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The EC is sticking to its guns on a new-build trailer height of 4m. What does Commercial Motor’s operator panel think of this?
Words: Pat Hagan For the UK road transport industry, EU regulations are a bit like plain brown envelopes popping through your letterbox. They very rarely bring good news.
So it is with the highly controversial plan to limit the height of new-build trailers. From 2014, the European Commission wants single-deck trailers restricted to a height of 4m compared with the 4.2m or more that the vast majority of them currently run at in the UK.
For double-deck trailers, the Commission has been demanding a maximum height of 4.88m, although in a recent discussion document it appeared to relent slightly by suggesting it would accept 4.95m.
The idea is that build standards are harmonised across Europe. Of the 27 EU states, 24 already work to a 4m limit, so the UK is largely having to ight its own corner, although it does have the support of Ireland, France, Sweden, Finland and the International Road Transport Union.
The effect on industry
The UK Department for Transport (DfT), backed by the Freight Transport Association (FTA), has been spelling out to the Commission exactly what the full effect would be on Britain’s haulage sector and calling for the height restriction to be set at 4.95m for all new trailers, including single-deck ones.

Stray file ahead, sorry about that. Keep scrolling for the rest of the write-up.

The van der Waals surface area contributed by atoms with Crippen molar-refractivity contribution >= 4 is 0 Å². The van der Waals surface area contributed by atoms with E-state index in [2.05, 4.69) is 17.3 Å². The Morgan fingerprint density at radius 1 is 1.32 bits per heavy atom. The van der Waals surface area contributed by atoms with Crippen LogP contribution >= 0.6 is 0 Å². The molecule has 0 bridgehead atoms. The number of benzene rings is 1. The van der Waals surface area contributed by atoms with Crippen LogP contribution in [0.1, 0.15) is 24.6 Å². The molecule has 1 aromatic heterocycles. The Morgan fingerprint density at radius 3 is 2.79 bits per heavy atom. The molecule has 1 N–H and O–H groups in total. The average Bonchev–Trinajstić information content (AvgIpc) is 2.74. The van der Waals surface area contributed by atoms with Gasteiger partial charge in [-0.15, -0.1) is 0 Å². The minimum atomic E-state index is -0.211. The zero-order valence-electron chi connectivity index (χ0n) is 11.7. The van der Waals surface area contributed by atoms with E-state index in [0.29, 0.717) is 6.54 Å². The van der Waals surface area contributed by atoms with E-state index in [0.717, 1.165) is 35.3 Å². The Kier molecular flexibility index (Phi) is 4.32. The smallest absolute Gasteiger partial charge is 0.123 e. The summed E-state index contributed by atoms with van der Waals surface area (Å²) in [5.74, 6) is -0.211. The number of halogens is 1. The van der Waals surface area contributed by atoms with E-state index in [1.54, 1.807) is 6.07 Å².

Without it, it is feared, there will be more trucks on the road and more drivers needed just to cope with existing freight distribution levels.
The FTA says 80% of the UK semi-trailer leet has a height of 4.25m or greater, most of which are single-deck. It has calculated that a 4m limit would, at best, increase the annual number of kilometres travelled by trucks by 400 million and pump an extra 300,000 tonnes of carbon emissions into the atmosphere.
The worst-case scenario, it warns, is an increase in kilometres travelled of 1,800 million and extra emissions in the region of 1.5 million tonnes. But it’s not just trailers that would be affected. The FTA predicts warehouse conigurations will have to change because of new docking heights, and some manufactured products would have to be redesigned or even discontinued.
Predictably, the EU proposal struggles to ind much, in fact any, support among members of CM’s operator panel. They see it as the ultimate example of how the EU bureaucratic machine tends to crush all the common sense that lies in its path.
The consequences for the UK industry of this desire to seek harmonisation would be enormous, members feel, with operators incurring unnecessary and potentially crippling expense just to meet the demands of a Brussels tick sheet. n